Deciphering the code

This week's A-level results may lead to the keenest clearing rush yet. But do universities' websites tell prospective students what they need to know, Hannah Fearn asks a panel of sixth-formers.

August 19, 2010

Most university websites don't show you information you want to know, they just show you the information that they want you to know. That's quite stupid really."

The comment, from a pupil at Didcot Sixth Form in Oxfordshire, is damning but representative. When Times Higher Education asked UK sixth-formers what they thought of university websites, the message was clear: applicants want to hear less from universities themselves, and much more from their students.

Gone are the days when a clear explanation of an undergraduate curriculum and an online prospectus would be enough to elicit an application. Today, prospective students going through the clearing process will want a "warts and all" guide to the university before they make a decision.

In the battle to attract undergraduates, a university's website is now the key tool in its marketing department's armoury. A good site will engage and excite applicants, is simple to navigate and provides necessary information quickly and easily.

We asked lower sixth-form pupils from three schools to review the websites of UK universities. The sites were assessed on their accessibility, the ease of making contact, use of online peer review, evidence of their unique role and character, and the amount of useful insight into life on campus (see box, page 33).

The criteria by which the sites were judged was drawn up with the assistance of James Allan, digital strategist at Mission Media and former student president of the University of the Arts London. The survey aimed to find the best examples of engagement with site visitors and the most effective use of emerging technologies.

The three schools taking part in the project - Didcot Sixth Form, Gillingham School and Chigwell School - are representative of the traffic that a UK university would expect to see from young applicants. Didcot and Gillingham are mixed state comprehensives, each with a large and successful sixth form whose students come from a variety of social groups. Pupils range from those preparing for Oxbridge to those who would not consider higher education a route open to them.

Chigwell School, meanwhile, is a mixed independent school, with fees averaging £4,000 per term. Nearly 99 per cent of its pupils go on to university, and 8 per cent of them to Oxbridge.

This is, of course, a very subjective study but the results are informative. Although it has not produced a ranking, it highlights the institutions already performing well, those judged to have an average website, and those that are lagging behind the rest.

While some university sites were received well by pupils, many were given a critical reception. And even those with outstanding marks for all other categories often fell short when it came to representing genuine student views online.

"I struggled to find student comments, and if I did they were always good and never bad ones," says one female pupil at Didcot Sixth Form. "There has to be one, at least one, student in the 20 universities I reviewed that would say 'actually, it wasn't for me'. I don't know why they didn't show that."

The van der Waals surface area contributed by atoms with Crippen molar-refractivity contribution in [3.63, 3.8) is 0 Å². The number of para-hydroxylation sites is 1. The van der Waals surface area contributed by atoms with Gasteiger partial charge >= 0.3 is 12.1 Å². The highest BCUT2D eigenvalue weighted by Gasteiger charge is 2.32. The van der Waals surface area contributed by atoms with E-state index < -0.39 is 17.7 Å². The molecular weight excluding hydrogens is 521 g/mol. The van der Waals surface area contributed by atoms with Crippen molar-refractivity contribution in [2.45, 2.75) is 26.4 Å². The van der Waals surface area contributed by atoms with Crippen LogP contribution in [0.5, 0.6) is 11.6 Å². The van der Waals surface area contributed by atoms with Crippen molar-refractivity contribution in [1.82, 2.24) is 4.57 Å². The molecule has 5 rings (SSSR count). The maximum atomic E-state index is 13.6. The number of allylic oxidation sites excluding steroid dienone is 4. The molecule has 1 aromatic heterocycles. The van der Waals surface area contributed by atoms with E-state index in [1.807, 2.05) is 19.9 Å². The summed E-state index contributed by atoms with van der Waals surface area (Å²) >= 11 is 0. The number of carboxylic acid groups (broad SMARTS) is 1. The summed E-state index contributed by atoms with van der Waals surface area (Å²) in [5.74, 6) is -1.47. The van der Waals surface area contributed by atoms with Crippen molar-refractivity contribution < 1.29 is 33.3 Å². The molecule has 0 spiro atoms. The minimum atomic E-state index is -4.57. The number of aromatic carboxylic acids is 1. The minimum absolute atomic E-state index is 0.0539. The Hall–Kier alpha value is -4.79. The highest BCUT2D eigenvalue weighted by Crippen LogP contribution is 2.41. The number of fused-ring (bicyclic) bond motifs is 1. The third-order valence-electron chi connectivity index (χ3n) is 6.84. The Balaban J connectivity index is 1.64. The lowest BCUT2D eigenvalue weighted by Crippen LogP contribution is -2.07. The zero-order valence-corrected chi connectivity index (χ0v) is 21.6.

"There isn't really any feedback," another adds. "Feedback is a lot to do with how people look at things now. I would have liked feedback about the quality of the courses."

Meanwhile, a Chigwell student criticises the University of East London's site for offering "no details, no quotes, just lots of talk of development".

Mission Media's Allan says the study shows that the time for PR is over; it is now up to universities to find a more authentic voice. Sixth-formers can easily spot corporate copy about "yet another great and faultless course", he warns.

"An applicant wants to know what current students think of the course they are interested in, and that doesn't mean coerced student vox pops and sound bites. Like all consumers, they want 'on-the-ground' insight, unendorsed truths and imperfect descriptions."

Allan says universities must realise that when it comes to engaging with their potential applicants, they are no different from mega-brands such as Coca-Cola and Nike.

"Globally, brands are noticing a decreasing level of traffic to their websites and, almost equally, a rise in the number of people communicating with or about them through social media platforms," he says. "The British youth is actively discussing higher education online and very few universities are taking the initiative to join that conversation."

This means student discussion is unlikely to take place on the university website itself. Instead, students will meet and talk at the places where they naturally congregate online, on social networking sites such as Facebook and Bebo and discussion boards such as The Student Room.

Research by Portfolio Communications earlier this year found that positive coverage online is often generated by independent bloggers and online reviewers. The analysis of more than 4,000 sites concluded that Glyndwr University had the best "buzz" about it in the blogosphere, while online reviewers were kindest to the University of Sheffield.

Yet in our survey, sixth-formers considered Sheffield's website to be one of the poorest performers in the sector, in part because it had failed to make good use of its positive profile elsewhere on the web. Sheffield scored just one point out of five when rated on access to current student opinion. The university admitted its "challenge" was to represent the student experience online.